Searches classed as ‘shopping terms’ are highly converting queries looking for products that dominate the buying list.
The most searched shopping term products were:
- ‘Michael Jordan bulls jersey’ (+617%)
- ‘Michael Jordan autobiography’ (+331%)
- ‘Michael Jordan t-shirt’ (+300%)
- ‘Michael Jordan poster’ (+273%)
- ‘Chicago Bulls Jordan jersey’ (+250%)
- ‘Michael Jordan shorts’ (+247%)
- ‘Michael Jordan basketball jersey’ (+247%)
- ‘Michael Jordan book’ (+246%)
- ‘Michael Jordan t shirt’ (+243%)
- ‘Michael Jordan sneakers’ (+184%)
- ‘Michael Jordan clothing’ (+164%)
Eleven of the top fifteen, and seven of the top ten search increase queries are shopping terms. Shopping search queries for Michael Jordan-related items in the UK have increased by 143%, going from 165,000 on average annually to 402,000.
Among the most famous branding partnerships Jordan had in his heyday were Nike’s Air Jordans, originally launched in 1984 and still generating hundreds of millions of dollars per year. Since The Last Dance, searches for ‘Michael Jordan sneakers’, ‘Air Jordan’, ‘Nike Jordan’ and ‘Jordan clothing’ have each increased by over 100% – and an original pair worn by the star have auctioned for more than half a million.
Chicago Bulls are also set to reap the benefits of the series, with terms such as ‘Chicago Bulls jersey’ and ‘Chicago Bulls Jordan jersey’ appearing four times in the top 20 searches and increasing by 616,524 on average annually – a 278% increase.
However, fans’ renewed interest extends to Jordan’s other career teams after the Chicago Bulls. Searches for the team he currently owns – the Charlotte Hornets – have risen by 207%, while searches for the Washington Wizards, the team he played for after the Bulls, increased by 137%.
Jordan is not the only player to have enjoyed a resurgence in popularity thanks to The Last Dance – searches for teammates Scottie Pippen and Dennis Rodman increased by 2000% and 1350% respectively, while searches for former Bulls owner Jerry Reinsdorf grew by 3500%.
The marketing reach of the Michael Jordan brand famously made him the first billionaire athlete at the peak of his career, securing sponsorship deals with brands from Coca-Cola and Gatorade (with its famous ‘Be Like Mike’ commercial) to Chevrolet.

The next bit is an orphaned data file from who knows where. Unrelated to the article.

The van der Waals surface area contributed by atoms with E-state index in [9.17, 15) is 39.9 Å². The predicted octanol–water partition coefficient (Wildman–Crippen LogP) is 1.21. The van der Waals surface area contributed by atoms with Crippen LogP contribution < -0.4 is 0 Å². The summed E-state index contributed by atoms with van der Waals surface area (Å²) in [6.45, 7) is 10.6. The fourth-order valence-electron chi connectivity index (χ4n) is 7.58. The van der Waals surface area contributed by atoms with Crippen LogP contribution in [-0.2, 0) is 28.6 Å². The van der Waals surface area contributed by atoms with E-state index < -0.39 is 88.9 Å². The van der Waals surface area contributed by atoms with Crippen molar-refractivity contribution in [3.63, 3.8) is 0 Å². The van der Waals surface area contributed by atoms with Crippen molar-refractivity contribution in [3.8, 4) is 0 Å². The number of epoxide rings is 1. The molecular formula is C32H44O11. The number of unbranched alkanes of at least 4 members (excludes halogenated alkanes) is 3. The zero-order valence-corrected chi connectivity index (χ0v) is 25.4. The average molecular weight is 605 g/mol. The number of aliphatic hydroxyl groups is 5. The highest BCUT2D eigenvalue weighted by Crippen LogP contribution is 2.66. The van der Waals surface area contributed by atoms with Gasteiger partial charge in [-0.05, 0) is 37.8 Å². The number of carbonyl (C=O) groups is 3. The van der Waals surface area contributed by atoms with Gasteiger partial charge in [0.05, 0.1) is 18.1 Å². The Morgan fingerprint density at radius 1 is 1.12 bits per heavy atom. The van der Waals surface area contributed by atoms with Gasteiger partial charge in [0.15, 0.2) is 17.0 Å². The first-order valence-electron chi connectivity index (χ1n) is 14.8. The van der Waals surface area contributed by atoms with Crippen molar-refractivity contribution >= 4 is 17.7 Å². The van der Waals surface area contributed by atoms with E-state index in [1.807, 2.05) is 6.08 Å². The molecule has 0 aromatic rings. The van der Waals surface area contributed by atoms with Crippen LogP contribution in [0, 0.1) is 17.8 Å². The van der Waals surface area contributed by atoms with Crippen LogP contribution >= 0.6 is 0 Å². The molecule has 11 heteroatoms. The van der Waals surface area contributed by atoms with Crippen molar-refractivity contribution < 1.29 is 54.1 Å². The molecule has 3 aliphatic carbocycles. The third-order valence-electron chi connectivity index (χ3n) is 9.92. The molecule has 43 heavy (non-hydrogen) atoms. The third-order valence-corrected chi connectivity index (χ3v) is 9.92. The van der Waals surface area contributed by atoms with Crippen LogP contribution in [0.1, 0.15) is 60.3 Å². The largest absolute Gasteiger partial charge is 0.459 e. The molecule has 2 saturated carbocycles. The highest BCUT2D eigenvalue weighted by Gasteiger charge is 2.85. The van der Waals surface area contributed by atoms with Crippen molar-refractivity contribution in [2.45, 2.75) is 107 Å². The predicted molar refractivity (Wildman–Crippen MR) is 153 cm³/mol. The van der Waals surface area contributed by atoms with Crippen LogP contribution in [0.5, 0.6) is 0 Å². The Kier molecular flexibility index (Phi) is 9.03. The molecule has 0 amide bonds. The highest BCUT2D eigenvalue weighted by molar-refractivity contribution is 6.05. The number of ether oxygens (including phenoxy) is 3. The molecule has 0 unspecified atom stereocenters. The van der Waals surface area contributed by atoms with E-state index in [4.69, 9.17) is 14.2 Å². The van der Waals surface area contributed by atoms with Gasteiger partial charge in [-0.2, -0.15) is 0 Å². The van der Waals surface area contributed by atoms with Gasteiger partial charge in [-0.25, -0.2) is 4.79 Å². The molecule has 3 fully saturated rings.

Despite the fact that celebrity culture has changed almost beyond recognition since the mid-1990s, it seems that certain stars transcend this – Jordan’s brand has exactly the same pulling power that it had decades ago.
Paul Futcher, Managing Director at Cigar Club
“It’s astounding to see how much interest The Last Dance has generated in Michael Jordan’s cigar smoking and in cigars generally. We regularly deal with enquiries relating to Winston Churchill, but recently, as the research we carried out shows, interest in Michael Jordan has far surpassed this. Michael Jordan is still an unstoppable marketing force, and we’re seeing how this not only impacts basketball but gives a lift to any products associated with him.”
“There is no question that Michael Jordan’s brand influence continues to shine long after his final game in 2003. Despite having retired from the sport that was his platform almost two decades ago, ‘brand Jordan’ continues to hold global appeal and recognition well beyond the reaches of basketball fanatics. Whilst there have been other sports stars that have been able to maximise their brand during their playing career, no other has been able to maintain their influence at Jordan’s level and maintain it beyond retirement.
Brands associate with sports stars for a variety of different reasons; to attract the attention of potential customers, strengthen or reposition their marketing message, or open up geographical markets. Sports media and fans elevate top athletes and sports stars to deity-like positions, lauding them as ‘titans’, ‘Gods’, and ‘heroes’ of their particular fields. A result of this elevated position is that these athletes carry more influence, authority, and trust in the eyes of their fans. This makes them attractive prospects for brands searching for a brand association. All the reasons and there are more, ultimately lead to the relationship selling more products.
So, for a brand to land a sports star such as Michael Jordan, one who’s name and image is recognisable by audiences far beyond the reaches of Basketball fandom, there are huge benefits. By associating their own brand with Jordan’s, they benefit from his appeal and brand recognition by proxy. Audiences may not recognise a brand’s name, but they know Jordan’s and will be drawn in on the basis that he has lent his name and image to the product; likely leading to an increase in sales and brand awareness. And, with a global star such as Jordan, these positive effects will be felt not just in sales within sports-focused markets or within Jordan’s native US, but globally and beyond sports fans.”